As we learned last week, to be a Doctor of Death is not an uncommon practice. Much like the infamous Dr. Death (surgeon Christopher Duntsch), deadly physicians can fly under the radar for quite some time— especially if they’re using various modi operandi and/or adopt alternate identities. This week, we’re meeting Dr. Michael Swango, a true medical-extraordinaire who loved poisoning people almost as much as he loved himself.
Born on October 21, 1954, Michael Swango was raised in Quincy, Illinois by his mother Muriel and his father John Virgil. John Virgil was a Vietnam veteran and Swango himself dabbled in the military life by serving in the U.S. Marine Corps, but he was honorably discharged in 1980. After attending Quincy University and graduating summa cum laude, Swango attended Southern Illinois University School of Medicine (SIU).
According to his SIU peers, Swango kept to himself and spent more of his time working as an ambulance attendant than he did attending his classes and laboratory sessions. When it came to his schoolwork, Swango was was allegedly undisciplined, conceited, and incredibly poor at dissections. Swango’s classmates began to notice that the patients assigned to his rotation tended to die and that Swango appeared to be unfazed (if not entertained) by the constant deaths. Many students nicknamed him “Double-O Swango” as an homage to James Bond 007 and Swango’s apparent license to kill.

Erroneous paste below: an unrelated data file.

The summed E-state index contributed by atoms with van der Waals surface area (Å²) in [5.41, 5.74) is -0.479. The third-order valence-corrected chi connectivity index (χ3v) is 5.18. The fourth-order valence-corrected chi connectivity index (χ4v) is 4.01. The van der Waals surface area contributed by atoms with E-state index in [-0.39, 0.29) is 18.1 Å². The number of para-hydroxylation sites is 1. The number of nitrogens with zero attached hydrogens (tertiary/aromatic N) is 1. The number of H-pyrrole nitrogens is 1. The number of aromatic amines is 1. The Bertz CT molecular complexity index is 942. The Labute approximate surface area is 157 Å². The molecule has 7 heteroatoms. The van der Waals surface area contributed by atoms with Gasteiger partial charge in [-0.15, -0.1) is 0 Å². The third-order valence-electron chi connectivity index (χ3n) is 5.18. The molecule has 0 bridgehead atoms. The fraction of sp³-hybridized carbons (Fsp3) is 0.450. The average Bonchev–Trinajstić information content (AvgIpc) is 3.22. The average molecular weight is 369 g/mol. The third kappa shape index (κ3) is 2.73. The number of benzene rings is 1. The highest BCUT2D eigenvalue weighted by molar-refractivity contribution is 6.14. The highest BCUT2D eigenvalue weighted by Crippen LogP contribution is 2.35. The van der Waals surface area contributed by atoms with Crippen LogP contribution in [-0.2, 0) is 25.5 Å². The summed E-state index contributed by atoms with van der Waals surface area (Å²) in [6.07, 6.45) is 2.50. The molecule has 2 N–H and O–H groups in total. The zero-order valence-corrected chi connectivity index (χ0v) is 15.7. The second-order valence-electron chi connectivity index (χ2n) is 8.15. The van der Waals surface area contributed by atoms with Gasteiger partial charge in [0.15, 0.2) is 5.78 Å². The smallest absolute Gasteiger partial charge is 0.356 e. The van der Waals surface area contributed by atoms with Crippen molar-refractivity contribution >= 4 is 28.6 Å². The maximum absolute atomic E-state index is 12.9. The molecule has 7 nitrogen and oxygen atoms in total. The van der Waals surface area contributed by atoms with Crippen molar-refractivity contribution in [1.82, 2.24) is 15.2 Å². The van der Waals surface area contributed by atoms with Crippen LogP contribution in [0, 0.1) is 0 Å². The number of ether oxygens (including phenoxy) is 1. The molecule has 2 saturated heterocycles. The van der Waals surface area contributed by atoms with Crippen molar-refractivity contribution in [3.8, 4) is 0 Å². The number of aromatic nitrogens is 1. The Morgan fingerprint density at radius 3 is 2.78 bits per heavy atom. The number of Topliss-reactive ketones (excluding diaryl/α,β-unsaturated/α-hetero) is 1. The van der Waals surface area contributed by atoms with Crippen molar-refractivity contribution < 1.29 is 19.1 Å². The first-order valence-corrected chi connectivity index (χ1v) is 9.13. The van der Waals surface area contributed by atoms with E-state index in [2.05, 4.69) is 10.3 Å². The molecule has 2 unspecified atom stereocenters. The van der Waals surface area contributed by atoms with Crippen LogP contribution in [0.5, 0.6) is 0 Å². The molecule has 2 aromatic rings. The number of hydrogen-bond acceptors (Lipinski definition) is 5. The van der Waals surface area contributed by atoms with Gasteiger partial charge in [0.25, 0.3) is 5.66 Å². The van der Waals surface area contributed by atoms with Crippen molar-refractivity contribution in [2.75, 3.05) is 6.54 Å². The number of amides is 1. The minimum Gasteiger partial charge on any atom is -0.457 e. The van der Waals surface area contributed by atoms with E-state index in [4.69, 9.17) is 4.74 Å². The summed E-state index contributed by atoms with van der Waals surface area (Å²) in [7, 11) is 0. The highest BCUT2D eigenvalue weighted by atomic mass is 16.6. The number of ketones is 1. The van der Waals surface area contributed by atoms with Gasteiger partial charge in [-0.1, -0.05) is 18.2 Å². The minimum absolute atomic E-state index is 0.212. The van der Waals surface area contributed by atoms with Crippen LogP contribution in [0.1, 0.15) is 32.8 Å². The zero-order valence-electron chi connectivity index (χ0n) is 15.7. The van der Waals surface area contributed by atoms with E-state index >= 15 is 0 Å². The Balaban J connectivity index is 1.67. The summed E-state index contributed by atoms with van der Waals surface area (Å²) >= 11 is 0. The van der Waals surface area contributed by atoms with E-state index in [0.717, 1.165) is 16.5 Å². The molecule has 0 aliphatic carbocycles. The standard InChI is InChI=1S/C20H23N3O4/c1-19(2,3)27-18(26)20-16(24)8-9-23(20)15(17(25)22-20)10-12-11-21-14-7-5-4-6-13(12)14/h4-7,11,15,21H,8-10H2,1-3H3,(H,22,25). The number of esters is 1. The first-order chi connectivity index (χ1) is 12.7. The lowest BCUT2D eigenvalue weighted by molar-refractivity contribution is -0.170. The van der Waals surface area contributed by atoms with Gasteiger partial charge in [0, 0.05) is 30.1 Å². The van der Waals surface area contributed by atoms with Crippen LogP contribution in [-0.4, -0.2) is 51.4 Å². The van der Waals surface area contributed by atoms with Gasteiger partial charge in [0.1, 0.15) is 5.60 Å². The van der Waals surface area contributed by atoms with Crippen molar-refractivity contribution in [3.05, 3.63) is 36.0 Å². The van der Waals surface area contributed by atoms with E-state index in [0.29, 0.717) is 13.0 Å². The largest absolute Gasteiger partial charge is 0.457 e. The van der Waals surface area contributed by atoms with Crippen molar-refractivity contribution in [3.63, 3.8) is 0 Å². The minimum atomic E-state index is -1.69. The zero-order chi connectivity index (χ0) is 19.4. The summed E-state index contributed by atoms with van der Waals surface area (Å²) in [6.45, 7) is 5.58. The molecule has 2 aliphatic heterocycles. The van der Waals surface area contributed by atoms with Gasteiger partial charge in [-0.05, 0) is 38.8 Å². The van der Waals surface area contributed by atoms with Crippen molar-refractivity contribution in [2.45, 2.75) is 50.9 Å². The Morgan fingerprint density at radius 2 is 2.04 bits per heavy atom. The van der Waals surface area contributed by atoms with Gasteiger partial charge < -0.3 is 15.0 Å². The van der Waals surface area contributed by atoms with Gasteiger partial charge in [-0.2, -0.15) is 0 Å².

For what he lacked in technical skill, the soon-to-be doctor made up for with wit and charm. In particular, Swango was adept at getting in the good graces of certain professors and even managed to save face when he was caught plagiarizing a report for his OB/GYN rotation. As punishment for his deceit, Swango was made to graduate later than his class. However, he still managed to secure a spot at the Ohio State University Medical Center (OSU) for a year-long internship in general surgery followed by a residency position at the university’s department of neurosurgery.